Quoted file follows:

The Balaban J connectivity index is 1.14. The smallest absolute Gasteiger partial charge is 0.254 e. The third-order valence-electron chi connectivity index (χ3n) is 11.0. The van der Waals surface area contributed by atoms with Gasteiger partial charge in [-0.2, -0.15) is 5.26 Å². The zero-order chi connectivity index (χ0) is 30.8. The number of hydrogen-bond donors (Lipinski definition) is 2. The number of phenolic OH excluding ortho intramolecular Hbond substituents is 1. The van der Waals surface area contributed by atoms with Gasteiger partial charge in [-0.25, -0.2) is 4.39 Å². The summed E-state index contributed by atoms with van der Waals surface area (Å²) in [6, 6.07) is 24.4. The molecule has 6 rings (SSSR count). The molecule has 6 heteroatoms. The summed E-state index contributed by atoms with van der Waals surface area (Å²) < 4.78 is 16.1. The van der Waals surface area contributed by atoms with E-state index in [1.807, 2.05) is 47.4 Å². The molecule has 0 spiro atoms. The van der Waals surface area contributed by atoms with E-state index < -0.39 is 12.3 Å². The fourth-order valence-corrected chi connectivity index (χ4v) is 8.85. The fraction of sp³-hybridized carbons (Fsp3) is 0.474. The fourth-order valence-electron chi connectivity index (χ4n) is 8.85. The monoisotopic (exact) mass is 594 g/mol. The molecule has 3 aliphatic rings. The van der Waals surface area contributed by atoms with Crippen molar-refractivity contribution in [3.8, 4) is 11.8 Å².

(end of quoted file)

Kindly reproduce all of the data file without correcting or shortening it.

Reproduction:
The Balaban J connectivity index is 1.14. The smallest absolute Gasteiger partial charge is 0.254 e. The third-order valence-electron chi connectivity index (χ3n) is 11.0. The van der Waals surface area contributed by atoms with Gasteiger partial charge in [-0.2, -0.15) is 5.26 Å². The zero-order chi connectivity index (χ0) is 30.8. The number of hydrogen-bond donors (Lipinski definition) is 2. The number of phenolic OH excluding ortho intramolecular Hbond substituents is 1. The van der Waals surface area contributed by atoms with Gasteiger partial charge in [-0.25, -0.2) is 4.39 Å². The summed E-state index contributed by atoms with van der Waals surface area (Å²) in [6, 6.07) is 24.4. The molecule has 6 rings (SSSR count). The molecule has 6 heteroatoms. The summed E-state index contributed by atoms with van der Waals surface area (Å²) < 4.78 is 16.1. The van der Waals surface area contributed by atoms with E-state index in [1.807, 2.05) is 47.4 Å². The molecule has 0 spiro atoms. The van der Waals surface area contributed by atoms with E-state index < -0.39 is 12.3 Å². The fourth-order valence-corrected chi connectivity index (χ4v) is 8.85. The fraction of sp³-hybridized carbons (Fsp3) is 0.474. The fourth-order valence-electron chi connectivity index (χ4n) is 8.85. The monoisotopic (exact) mass is 594 g/mol. The molecule has 3 aliphatic rings. The van der Waals surface area contributed by atoms with Crippen molar-refractivity contribution in [3.8, 4) is 11.8 Å².